Technology in the Classroom

New York Times

Jessica Kennedy, Staff Writer|

Technology causes many changes in our lives, so why not introduce upgraded    technology into classrooms? Many professors declare their courses are set in “topless” classrooms, as a play on the word laptop. This means there is a strict ban on phones and computers while students are in class. But if our lives exist through technology outside of the classroom, it makes sense for our education to be technological as well. 

A big argument against having computers in the classroom is the distraction that comes with having the World Wide Web at your fingertips while a professor with a doctorate is trying to teach a course. I admit I have been guilty once or twice of online shopping in a dull lecture and have seen similar instances on my classmates’ screens. I have also witnessed some classmates watch Netflix or a YouTube video during class thanks to subtitles.

However, more often than not, I find myself looking up the meanings of certain words or phrases said by a professor or classmate, so I do not have to disrupt the class to settle my confusion. To be able to quickly look up a date, character name, or complex word without having to wait to be called on or risk sounding silly in front of my peers is something I appreciate about my laptop. My messy handwriting is also thankful for laptops in classrooms because I can take notes quickly without risking illegible writing or a misspelling of something.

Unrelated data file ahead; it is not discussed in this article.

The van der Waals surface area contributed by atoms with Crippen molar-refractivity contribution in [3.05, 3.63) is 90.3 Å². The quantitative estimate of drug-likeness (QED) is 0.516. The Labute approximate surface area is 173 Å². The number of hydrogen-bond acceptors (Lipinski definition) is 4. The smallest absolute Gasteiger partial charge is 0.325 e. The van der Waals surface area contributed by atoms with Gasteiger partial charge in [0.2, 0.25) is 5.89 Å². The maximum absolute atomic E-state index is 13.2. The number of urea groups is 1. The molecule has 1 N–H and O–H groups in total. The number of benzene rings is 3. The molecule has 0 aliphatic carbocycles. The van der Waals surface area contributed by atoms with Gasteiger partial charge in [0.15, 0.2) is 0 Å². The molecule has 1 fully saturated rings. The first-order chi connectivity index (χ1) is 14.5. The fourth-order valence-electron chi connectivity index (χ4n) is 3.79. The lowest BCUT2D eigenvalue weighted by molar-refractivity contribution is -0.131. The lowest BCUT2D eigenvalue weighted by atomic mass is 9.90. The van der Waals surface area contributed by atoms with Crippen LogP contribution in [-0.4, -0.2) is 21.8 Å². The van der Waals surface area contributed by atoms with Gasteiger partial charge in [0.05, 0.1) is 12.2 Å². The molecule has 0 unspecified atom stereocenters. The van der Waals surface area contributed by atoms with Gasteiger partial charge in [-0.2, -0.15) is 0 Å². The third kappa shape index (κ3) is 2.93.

Computers in classrooms are also more beneficial than not because of how easy and cheap it is to pull up a PDF or eBook. Instead of wasting three cents per page of my limited printing money to print out 60+ pages of Audre Lorde poems to reference in class, I could’ve easily brought up the file on my computer, if they were allowed in the class. It is also significantly cheaper to buy an eBook than to buy a physical copy of it. 

On Amazon, M.T. Anderson’s book, “Feed, “ is $9 for a paperback. The Kindle book is only a little over $4. For half the price of a paperback students could read the same novel online, if only computers were allowed in the class. Spending $9 on a book may not seem like much, but when you’re on a student budget and need $200 worth of books per semester as an English major, any cheap alternative is a lifesaver.

Although there are many professors who now allow technological devices in their classrooms, there are still a great number who don’t. No matter what, the students who constantly browse the internet during class will most likely continue their habits. But, if the majority of students want a way to save money and better their educations, professors should change their views on technology in their classrooms.

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